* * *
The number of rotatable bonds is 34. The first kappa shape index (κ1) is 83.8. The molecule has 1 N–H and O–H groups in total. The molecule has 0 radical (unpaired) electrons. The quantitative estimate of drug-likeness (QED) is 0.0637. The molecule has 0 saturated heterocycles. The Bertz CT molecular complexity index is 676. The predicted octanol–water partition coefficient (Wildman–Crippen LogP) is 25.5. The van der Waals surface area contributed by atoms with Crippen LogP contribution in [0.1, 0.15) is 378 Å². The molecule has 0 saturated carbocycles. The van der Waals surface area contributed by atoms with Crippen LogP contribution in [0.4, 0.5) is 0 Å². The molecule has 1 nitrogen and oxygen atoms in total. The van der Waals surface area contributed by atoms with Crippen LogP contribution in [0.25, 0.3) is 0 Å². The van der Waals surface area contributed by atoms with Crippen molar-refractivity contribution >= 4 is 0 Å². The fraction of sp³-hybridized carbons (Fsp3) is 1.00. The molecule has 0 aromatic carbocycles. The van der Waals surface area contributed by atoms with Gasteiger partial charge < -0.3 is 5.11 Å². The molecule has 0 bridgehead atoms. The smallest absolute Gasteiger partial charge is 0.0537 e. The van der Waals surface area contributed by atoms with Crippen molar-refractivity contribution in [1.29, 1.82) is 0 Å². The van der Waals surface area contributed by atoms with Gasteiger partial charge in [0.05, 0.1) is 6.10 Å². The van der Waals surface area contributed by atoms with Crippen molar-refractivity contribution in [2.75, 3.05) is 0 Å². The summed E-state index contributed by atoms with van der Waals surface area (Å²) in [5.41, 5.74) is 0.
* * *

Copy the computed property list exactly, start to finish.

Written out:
The number of rotatable bonds is 34. The first kappa shape index (κ1) is 83.8. The molecule has 1 N–H and O–H groups in total. The molecule has 0 radical (unpaired) electrons. The quantitative estimate of drug-likeness (QED) is 0.0637. The molecule has 0 saturated heterocycles. The Bertz CT molecular complexity index is 676. The predicted octanol–water partition coefficient (Wildman–Crippen LogP) is 25.5. The van der Waals surface area contributed by atoms with Crippen LogP contribution in [0.1, 0.15) is 378 Å². The molecule has 0 saturated carbocycles. The van der Waals surface area contributed by atoms with Crippen LogP contribution in [0.4, 0.5) is 0 Å². The molecule has 1 nitrogen and oxygen atoms in total. The van der Waals surface area contributed by atoms with Crippen LogP contribution in [0.25, 0.3) is 0 Å². The van der Waals surface area contributed by atoms with Crippen molar-refractivity contribution >= 4 is 0 Å². The fraction of sp³-hybridized carbons (Fsp3) is 1.00. The molecule has 0 aromatic carbocycles. The van der Waals surface area contributed by atoms with Gasteiger partial charge < -0.3 is 5.11 Å². The molecule has 0 bridgehead atoms. The smallest absolute Gasteiger partial charge is 0.0537 e. The van der Waals surface area contributed by atoms with Crippen molar-refractivity contribution in [1.29, 1.82) is 0 Å². The van der Waals surface area contributed by atoms with Gasteiger partial charge in [0.05, 0.1) is 6.10 Å². The van der Waals surface area contributed by atoms with Crippen molar-refractivity contribution in [2.75, 3.05) is 0 Å². The summed E-state index contributed by atoms with van der Waals surface area (Å²) in [5.41, 5.74) is 0.